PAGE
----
Senior Research Fellow Mr Wolfgang Mühlberger commented the presentation of Ms Bouaida, first underlining that the EU–Morocco relationship is a profound and important one that has been developing steadily since the 1960s. According to Mr Mühlberger the recent visit of Johannes Hahn (European Commissioner for Enlargement and European Neighbourhood Policy) to Morocco has had a positive symbolic effect on the quality of the EU-Morocco relationship.

Mr Mühlberger provided reflections on the economic aspects in the EU-Morocco relationship. For example, he noted that agriculture plays a significant role in the Moroccan GDP, and that the EU and Morocco continue the negotiations concerning a DCFTA (deep and comprehensive trade agreement). From Morocco’s perspective the trade in agricultural goods is an essential feature. In addition, the EU’s foreign direct investments in Morocco play an important role.

Mr Mühlberger also reflected on Morocco’s domestic politics. He stated that the basic circumstances of Morocco are different compared to other countries in the region. In general, Islamist parties had a strong show in the country’s last parliamentary elections. How this victory effects domestic politics in the long run is, according to Mr Mühlberger, still to be seen.  Mr Mühlberger also mentioned a constitutional reform which was voted for in 2011. In general, reforms need an implementation phase before conclusions can be drawn. Certain reform achievements such as agreements on human rights risk being rolled back because of the fight against terrorism.

In addition, Mr Mühlberger posed three specific questions to Ms Bouaida: 

Question 1: How do you see Morocco’s economic cooperation with the EU in the future? 

Answer:  From the economic perspective it has to be remembered that the EU is the first partner for Morocco, also in finance and trade. Agriculture is indeed important but various things are changing. Developments in the economy have been taking place since the 1980s. The strengthening and diversification of the economy has resulted in new development plans for different sectors.  Also a ‘green plan’ has been established to restructure and modernise agriculture. Morocco also started to plan and is setting up new industries, as seen for instance by an increase in the export of cars. Morocco is becoming a platform, not only for the EU, but also for Africa. This means that it is tapping into a huge market.  

Foreign direct investments have an important role in Morocco and the EU is the biggest investor in the country. Morocco has a liberalised financial system and its economic prospects are good: moderate GDP growth was the case in the 2000s (except in 2012 due to the Arab Spring). Morocco is investing in professional development and the purpose is to train the population to meet the international needs.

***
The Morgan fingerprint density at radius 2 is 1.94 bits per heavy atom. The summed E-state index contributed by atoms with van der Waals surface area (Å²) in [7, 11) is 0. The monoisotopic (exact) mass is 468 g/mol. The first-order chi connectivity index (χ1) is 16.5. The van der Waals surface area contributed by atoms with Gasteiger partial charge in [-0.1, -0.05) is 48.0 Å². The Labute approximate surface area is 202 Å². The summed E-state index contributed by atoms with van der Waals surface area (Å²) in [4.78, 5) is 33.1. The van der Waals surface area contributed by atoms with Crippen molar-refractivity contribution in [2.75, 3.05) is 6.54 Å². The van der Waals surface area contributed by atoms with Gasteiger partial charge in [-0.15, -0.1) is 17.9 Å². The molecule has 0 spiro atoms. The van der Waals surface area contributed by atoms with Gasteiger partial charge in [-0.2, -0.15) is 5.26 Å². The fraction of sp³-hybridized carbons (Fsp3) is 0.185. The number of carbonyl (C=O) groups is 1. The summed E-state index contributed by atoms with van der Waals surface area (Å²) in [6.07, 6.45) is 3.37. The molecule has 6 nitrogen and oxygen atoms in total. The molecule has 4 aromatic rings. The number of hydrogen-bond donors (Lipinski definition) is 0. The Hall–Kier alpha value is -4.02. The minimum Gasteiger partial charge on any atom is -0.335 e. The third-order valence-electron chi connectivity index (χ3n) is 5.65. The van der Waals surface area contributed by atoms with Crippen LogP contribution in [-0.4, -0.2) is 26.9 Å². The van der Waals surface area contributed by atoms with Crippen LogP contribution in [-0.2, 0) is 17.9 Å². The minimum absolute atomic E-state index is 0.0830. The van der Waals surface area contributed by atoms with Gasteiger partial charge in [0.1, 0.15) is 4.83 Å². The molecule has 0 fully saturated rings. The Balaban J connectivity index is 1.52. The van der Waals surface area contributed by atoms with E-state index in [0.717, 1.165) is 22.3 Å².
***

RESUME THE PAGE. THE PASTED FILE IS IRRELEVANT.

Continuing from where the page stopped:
There are negotiations for a Deep and Comprehensive Free Trade Area (DCFTA) going on between the EU and Morocco. At least from the Moroccan perspective these negotiations are not easy and will take time. At the moment Morocco is conducting its own studies on issues and discussing with different industrial sectors.

Question 2: What are the advantages of the EU’s ”more-for-more” approach for Morocco?

Answer: The more-for-more approach and its conditionality are creating a positive pressure. However the approach has only a short term vision and does not take into account that each country has different political conditions and priorities. For example, for Morocco the priority is the implementation of constitutional reforms. Also, the more-for-more approach should be less technocratic but more political.  

Question 3: When it comes to institutions in the Mediterranean area, what do you think of the institutions such as the Union for Mediterranean? Could other strategies for development be more beneficial?

The Union for Mediterranean has a possibility for success but at the moment it needs to be reviewed. The 5+5 Dialogue, an informal sub-regional forum consisting of five European Union countries and five Maghreb countries, is a good institution for cooperation as it operates within a sub-regional context. Institutions have a role in creating a political and economic space. At the same time, it is important that institutions create a relationship between countries and do not only concentrate on common projects.